It’s understandable that some Minneapolis police officers feel like they’re under siege. They’ve been targeted in protests over police-involved shootings, and some say they feel disrespected by city leaders and average citizens.

No doubt police have difficult, dangerous jobs, but dealing with complaints, scrutiny and public demands for accountability comes with the territory. And if the response of some cops is a work slowdown, as was reported in the Star Tribune earlier this week, those officers need an attitude adjustment.

Lt. Bob Kroll, president of the union that represents the Minneapolis Police Department’s 850-plus officers, says the department has a morale crisis because of the public criticism of police officers after the shooting death last November of Jamar Clark. Kroll said his members are into “self-preservation mode’’ and responding only to emergency calls.

But their actions — or lack of action — have yielded these results: Through May 2, police have made 8,504 arrests citywide, compared with 11,879 during the same period last year. In addition, the number of people who have been stopped, questioned and frisked has declined nearly 32 percent year over year.

In the Fourth Precinct, covering the North Side, the decrease in stops has been especially dramatic. During the first four months of 2015, 8,916 stops were made, compared with 4,359 during the same period this year, and arrests have fallen to 2,153 from 3,925. At the same time, violent crime has increased by 9 percent this year, driven largely by a recent surge in shootings.

To ignore crime — even low-level offenses — only encourages disorder and threatens whatever progress has been made in building strong police-community relations. The slowdown could backfire. By not doing their jobs, cops risk losing the support of more city residents, the majority of whom respect the vital role the police play in keeping the city safe.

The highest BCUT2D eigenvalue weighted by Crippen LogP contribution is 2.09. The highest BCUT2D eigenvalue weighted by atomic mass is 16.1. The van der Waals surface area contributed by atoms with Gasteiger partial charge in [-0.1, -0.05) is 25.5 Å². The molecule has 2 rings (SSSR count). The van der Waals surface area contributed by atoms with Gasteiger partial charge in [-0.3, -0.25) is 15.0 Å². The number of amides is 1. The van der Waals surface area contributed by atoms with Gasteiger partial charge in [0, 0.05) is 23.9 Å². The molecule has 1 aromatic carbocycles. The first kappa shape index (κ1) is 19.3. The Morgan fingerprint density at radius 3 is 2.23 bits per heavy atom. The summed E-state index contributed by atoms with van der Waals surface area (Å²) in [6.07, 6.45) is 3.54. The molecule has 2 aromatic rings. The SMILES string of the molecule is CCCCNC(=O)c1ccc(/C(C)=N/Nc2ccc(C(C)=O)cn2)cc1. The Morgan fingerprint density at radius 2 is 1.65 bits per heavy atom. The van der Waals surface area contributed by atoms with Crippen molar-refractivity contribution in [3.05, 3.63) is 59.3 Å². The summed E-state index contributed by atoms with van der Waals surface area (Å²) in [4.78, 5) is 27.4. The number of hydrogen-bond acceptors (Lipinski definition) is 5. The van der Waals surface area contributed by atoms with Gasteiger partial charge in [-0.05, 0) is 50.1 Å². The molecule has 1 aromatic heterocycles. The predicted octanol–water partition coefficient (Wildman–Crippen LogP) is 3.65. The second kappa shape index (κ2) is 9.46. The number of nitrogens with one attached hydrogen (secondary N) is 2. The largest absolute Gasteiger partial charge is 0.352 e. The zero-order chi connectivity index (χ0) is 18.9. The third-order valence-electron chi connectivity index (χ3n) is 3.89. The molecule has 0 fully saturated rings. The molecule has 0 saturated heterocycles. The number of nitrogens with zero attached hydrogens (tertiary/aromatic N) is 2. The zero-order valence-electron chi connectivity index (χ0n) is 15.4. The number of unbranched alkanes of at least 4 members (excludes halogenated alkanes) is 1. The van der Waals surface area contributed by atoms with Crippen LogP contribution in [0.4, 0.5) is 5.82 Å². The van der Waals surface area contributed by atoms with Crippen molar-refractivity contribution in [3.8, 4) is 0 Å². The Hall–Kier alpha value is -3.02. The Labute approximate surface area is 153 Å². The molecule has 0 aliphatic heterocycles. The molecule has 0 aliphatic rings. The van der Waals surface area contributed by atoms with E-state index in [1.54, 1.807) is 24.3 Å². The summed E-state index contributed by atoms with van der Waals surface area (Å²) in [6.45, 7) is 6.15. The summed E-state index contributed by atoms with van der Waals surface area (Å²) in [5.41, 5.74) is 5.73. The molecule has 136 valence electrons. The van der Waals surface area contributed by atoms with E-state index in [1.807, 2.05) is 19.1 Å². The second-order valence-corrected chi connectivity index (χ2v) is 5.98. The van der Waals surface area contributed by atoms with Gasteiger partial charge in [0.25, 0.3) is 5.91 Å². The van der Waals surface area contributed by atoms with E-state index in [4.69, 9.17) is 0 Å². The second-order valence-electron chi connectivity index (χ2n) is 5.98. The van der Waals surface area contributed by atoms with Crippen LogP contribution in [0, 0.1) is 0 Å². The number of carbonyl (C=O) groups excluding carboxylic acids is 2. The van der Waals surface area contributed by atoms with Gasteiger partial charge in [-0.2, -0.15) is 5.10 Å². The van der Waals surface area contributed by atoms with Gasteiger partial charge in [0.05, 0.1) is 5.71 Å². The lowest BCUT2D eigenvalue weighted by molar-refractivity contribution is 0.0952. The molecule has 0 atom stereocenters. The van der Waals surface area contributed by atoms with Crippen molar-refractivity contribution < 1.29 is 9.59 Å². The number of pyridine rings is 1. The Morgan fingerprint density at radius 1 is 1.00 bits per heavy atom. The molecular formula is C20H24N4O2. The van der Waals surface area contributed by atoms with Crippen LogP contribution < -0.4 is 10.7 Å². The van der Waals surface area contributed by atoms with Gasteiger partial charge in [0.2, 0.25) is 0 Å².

It’s impossible to get inside heads of the city’s police officers, who make hundreds of judgment calls each week about stops and arrests. Some may indeed be ignoring or taking their time with minor calls and doing less work. Others may be avoiding encounters where their actions may be scrutinized, while some could be rethinking the more aggressive tactics they’ve previously used. Or, as one veteran officer told a reporter: “Confrontation equals getting indicted, put on the front page. … As far as I’m concerned, we’re done working.”

Officers who feel that way — and put fellow officers and the public at risk as a result — should also be done collecting public paychecks and benefits. Even in the face of tough criticism, they must do their jobs.

In Facebook postings and in an interview with the Star Tribune, City Council Member Blong Yang expressed frustration with the slowdown strategy. Yang chairs the council’s public safety committee and represents north Minneapolis.

“For the most part, we pay them pretty well and we indemnify them, and to get this sort of response, I shake my head,” Yang said. “A slowdown is beneath a profession that is supposed to protect with courage and serve with compassion.”

We couldn’t agree more.